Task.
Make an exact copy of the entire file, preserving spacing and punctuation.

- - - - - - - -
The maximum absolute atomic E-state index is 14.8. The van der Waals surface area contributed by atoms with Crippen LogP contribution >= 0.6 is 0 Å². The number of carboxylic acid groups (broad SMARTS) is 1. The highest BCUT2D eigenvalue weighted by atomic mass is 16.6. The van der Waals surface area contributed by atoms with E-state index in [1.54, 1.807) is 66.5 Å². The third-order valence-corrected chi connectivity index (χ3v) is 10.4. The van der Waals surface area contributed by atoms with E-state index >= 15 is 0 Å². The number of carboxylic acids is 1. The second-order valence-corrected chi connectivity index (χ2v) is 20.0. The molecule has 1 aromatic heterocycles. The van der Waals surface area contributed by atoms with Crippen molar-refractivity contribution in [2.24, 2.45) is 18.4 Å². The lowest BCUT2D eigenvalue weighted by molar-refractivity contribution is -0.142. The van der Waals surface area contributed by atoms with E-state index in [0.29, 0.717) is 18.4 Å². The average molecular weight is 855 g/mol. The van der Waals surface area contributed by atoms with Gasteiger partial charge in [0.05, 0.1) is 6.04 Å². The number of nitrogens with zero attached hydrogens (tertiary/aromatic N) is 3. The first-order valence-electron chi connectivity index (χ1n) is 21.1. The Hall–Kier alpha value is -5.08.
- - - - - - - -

The maximum absolute atomic E-state index is 14.8. The van der Waals surface area contributed by atoms with Crippen LogP contribution >= 0.6 is 0 Å². The number of carboxylic acid groups (broad SMARTS) is 1. The highest BCUT2D eigenvalue weighted by atomic mass is 16.6. The van der Waals surface area contributed by atoms with E-state index in [1.54, 1.807) is 66.5 Å². The third-order valence-corrected chi connectivity index (χ3v) is 10.4. The van der Waals surface area contributed by atoms with E-state index >= 15 is 0 Å². The number of carboxylic acids is 1. The second-order valence-corrected chi connectivity index (χ2v) is 20.0. The molecule has 1 aromatic heterocycles. The van der Waals surface area contributed by atoms with Crippen molar-refractivity contribution in [2.24, 2.45) is 18.4 Å². The lowest BCUT2D eigenvalue weighted by molar-refractivity contribution is -0.142. The van der Waals surface area contributed by atoms with E-state index in [0.29, 0.717) is 18.4 Å². The average molecular weight is 855 g/mol. The van der Waals surface area contributed by atoms with Gasteiger partial charge in [0.05, 0.1) is 6.04 Å². The number of nitrogens with zero attached hydrogens (tertiary/aromatic N) is 3. The first-order valence-electron chi connectivity index (χ1n) is 21.1. The Hall–Kier alpha value is -5.08.